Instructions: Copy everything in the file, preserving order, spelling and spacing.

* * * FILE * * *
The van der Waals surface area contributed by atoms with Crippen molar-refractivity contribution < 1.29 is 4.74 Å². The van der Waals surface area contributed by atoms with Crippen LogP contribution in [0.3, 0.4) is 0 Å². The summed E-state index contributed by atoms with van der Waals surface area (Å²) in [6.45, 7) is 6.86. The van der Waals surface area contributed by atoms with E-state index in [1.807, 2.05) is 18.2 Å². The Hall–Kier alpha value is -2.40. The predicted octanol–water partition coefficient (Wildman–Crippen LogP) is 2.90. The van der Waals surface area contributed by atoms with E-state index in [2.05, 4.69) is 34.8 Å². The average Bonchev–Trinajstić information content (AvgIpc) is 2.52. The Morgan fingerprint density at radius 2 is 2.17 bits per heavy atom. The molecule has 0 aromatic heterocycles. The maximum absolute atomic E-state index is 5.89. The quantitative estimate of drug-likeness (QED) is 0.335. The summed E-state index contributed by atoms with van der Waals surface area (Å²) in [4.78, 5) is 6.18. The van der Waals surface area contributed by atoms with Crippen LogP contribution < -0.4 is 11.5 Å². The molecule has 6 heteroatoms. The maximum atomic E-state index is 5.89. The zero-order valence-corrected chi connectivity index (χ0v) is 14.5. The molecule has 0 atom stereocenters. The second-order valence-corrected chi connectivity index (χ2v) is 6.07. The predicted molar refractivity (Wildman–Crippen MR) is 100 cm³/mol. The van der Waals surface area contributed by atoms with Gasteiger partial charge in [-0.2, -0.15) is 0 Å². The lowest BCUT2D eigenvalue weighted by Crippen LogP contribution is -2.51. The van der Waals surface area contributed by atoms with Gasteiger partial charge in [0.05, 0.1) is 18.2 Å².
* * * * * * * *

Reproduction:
The van der Waals surface area contributed by atoms with Crippen molar-refractivity contribution < 1.29 is 4.74 Å². The van der Waals surface area contributed by atoms with Crippen LogP contribution in [0.3, 0.4) is 0 Å². The summed E-state index contributed by atoms with van der Waals surface area (Å²) in [6.45, 7) is 6.86. The van der Waals surface area contributed by atoms with E-state index in [1.807, 2.05) is 18.2 Å². The Hall–Kier alpha value is -2.40. The predicted octanol–water partition coefficient (Wildman–Crippen LogP) is 2.90. The van der Waals surface area contributed by atoms with E-state index in [2.05, 4.69) is 34.8 Å². The average Bonchev–Trinajstić information content (AvgIpc) is 2.52. The Morgan fingerprint density at radius 2 is 2.17 bits per heavy atom. The molecule has 0 aromatic heterocycles. The maximum absolute atomic E-state index is 5.89. The quantitative estimate of drug-likeness (QED) is 0.335. The summed E-state index contributed by atoms with van der Waals surface area (Å²) in [4.78, 5) is 6.18. The van der Waals surface area contributed by atoms with Crippen LogP contribution < -0.4 is 11.5 Å². The molecule has 6 heteroatoms. The maximum atomic E-state index is 5.89. The zero-order valence-corrected chi connectivity index (χ0v) is 14.5. The molecule has 0 atom stereocenters. The second-order valence-corrected chi connectivity index (χ2v) is 6.07. The predicted molar refractivity (Wildman–Crippen MR) is 100 cm³/mol. The van der Waals surface area contributed by atoms with Gasteiger partial charge in [-0.2, -0.15) is 0 Å². The lowest BCUT2D eigenvalue weighted by Crippen LogP contribution is -2.51. The van der Waals surface area contributed by atoms with Gasteiger partial charge in [0.05, 0.1) is 18.2 Å².